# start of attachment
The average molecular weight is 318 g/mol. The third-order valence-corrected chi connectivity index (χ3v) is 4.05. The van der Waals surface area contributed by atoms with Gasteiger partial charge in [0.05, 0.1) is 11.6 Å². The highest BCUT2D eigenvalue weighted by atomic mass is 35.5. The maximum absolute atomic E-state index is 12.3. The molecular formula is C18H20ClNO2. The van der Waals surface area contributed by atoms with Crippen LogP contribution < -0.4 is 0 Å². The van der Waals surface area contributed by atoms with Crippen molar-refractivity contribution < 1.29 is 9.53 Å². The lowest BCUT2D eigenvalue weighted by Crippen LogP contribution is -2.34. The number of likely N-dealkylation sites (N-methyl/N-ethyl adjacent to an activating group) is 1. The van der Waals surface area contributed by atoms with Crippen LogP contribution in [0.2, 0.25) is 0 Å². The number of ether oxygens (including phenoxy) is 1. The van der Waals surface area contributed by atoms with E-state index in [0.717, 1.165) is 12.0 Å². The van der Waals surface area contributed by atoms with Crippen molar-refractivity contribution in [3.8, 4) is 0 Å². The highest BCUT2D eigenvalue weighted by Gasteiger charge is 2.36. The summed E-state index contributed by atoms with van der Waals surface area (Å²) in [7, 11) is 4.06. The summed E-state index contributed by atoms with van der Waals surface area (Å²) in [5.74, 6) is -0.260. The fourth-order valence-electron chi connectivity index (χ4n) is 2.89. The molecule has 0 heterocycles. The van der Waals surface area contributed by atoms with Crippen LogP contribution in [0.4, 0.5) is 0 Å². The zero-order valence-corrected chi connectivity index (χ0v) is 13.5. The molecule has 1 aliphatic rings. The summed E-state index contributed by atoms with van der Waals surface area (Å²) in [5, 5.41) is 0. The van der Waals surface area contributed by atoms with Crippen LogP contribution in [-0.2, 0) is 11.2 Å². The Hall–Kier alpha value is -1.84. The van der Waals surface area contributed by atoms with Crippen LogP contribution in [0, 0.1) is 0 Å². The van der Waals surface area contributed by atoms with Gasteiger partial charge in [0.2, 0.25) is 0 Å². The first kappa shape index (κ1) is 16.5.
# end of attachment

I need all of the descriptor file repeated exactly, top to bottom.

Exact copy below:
The average molecular weight is 318 g/mol. The third-order valence-corrected chi connectivity index (χ3v) is 4.05. The van der Waals surface area contributed by atoms with Gasteiger partial charge in [0.05, 0.1) is 11.6 Å². The highest BCUT2D eigenvalue weighted by atomic mass is 35.5. The maximum absolute atomic E-state index is 12.3. The molecular formula is C18H20ClNO2. The van der Waals surface area contributed by atoms with Crippen LogP contribution < -0.4 is 0 Å². The van der Waals surface area contributed by atoms with Crippen molar-refractivity contribution < 1.29 is 9.53 Å². The lowest BCUT2D eigenvalue weighted by Crippen LogP contribution is -2.34. The number of likely N-dealkylation sites (N-methyl/N-ethyl adjacent to an activating group) is 1. The van der Waals surface area contributed by atoms with Crippen LogP contribution in [0.2, 0.25) is 0 Å². The number of ether oxygens (including phenoxy) is 1. The van der Waals surface area contributed by atoms with E-state index in [0.717, 1.165) is 12.0 Å². The van der Waals surface area contributed by atoms with Crippen molar-refractivity contribution in [3.8, 4) is 0 Å². The highest BCUT2D eigenvalue weighted by Gasteiger charge is 2.36. The summed E-state index contributed by atoms with van der Waals surface area (Å²) in [7, 11) is 4.06. The summed E-state index contributed by atoms with van der Waals surface area (Å²) in [5.74, 6) is -0.260. The fourth-order valence-electron chi connectivity index (χ4n) is 2.89. The molecule has 0 heterocycles. The van der Waals surface area contributed by atoms with Crippen LogP contribution in [0.4, 0.5) is 0 Å². The zero-order valence-corrected chi connectivity index (χ0v) is 13.5. The molecule has 1 aliphatic rings. The summed E-state index contributed by atoms with van der Waals surface area (Å²) in [5, 5.41) is 0. The van der Waals surface area contributed by atoms with Crippen LogP contribution in [-0.2, 0) is 11.2 Å². The Hall–Kier alpha value is -1.84. The van der Waals surface area contributed by atoms with Crippen LogP contribution in [0, 0.1) is 0 Å². The van der Waals surface area contributed by atoms with Gasteiger partial charge in [0.2, 0.25) is 0 Å². The first kappa shape index (κ1) is 16.5.